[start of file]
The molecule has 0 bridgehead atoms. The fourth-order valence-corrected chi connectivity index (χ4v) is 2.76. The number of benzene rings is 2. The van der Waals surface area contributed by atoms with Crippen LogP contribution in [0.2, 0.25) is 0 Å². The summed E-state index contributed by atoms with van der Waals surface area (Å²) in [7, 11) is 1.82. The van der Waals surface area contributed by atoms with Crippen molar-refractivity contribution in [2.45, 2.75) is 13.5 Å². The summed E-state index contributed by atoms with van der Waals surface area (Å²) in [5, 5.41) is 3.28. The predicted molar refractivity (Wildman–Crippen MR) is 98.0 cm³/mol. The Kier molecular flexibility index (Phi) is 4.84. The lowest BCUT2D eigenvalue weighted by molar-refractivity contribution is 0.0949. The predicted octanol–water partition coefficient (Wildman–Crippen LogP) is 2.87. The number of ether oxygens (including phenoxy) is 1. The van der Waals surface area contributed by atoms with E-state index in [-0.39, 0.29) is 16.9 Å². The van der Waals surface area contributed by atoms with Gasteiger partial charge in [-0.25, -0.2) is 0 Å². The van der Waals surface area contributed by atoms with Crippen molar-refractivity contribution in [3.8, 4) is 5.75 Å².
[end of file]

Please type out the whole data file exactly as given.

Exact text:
The molecule has 0 bridgehead atoms. The fourth-order valence-corrected chi connectivity index (χ4v) is 2.76. The number of benzene rings is 2. The van der Waals surface area contributed by atoms with Crippen LogP contribution in [0.2, 0.25) is 0 Å². The summed E-state index contributed by atoms with van der Waals surface area (Å²) in [7, 11) is 1.82. The van der Waals surface area contributed by atoms with Crippen molar-refractivity contribution in [2.45, 2.75) is 13.5 Å². The summed E-state index contributed by atoms with van der Waals surface area (Å²) in [5, 5.41) is 3.28. The predicted molar refractivity (Wildman–Crippen MR) is 98.0 cm³/mol. The Kier molecular flexibility index (Phi) is 4.84. The lowest BCUT2D eigenvalue weighted by molar-refractivity contribution is 0.0949. The predicted octanol–water partition coefficient (Wildman–Crippen LogP) is 2.87. The number of ether oxygens (including phenoxy) is 1. The van der Waals surface area contributed by atoms with E-state index in [-0.39, 0.29) is 16.9 Å². The van der Waals surface area contributed by atoms with Gasteiger partial charge in [-0.25, -0.2) is 0 Å². The van der Waals surface area contributed by atoms with Crippen molar-refractivity contribution in [3.8, 4) is 5.75 Å².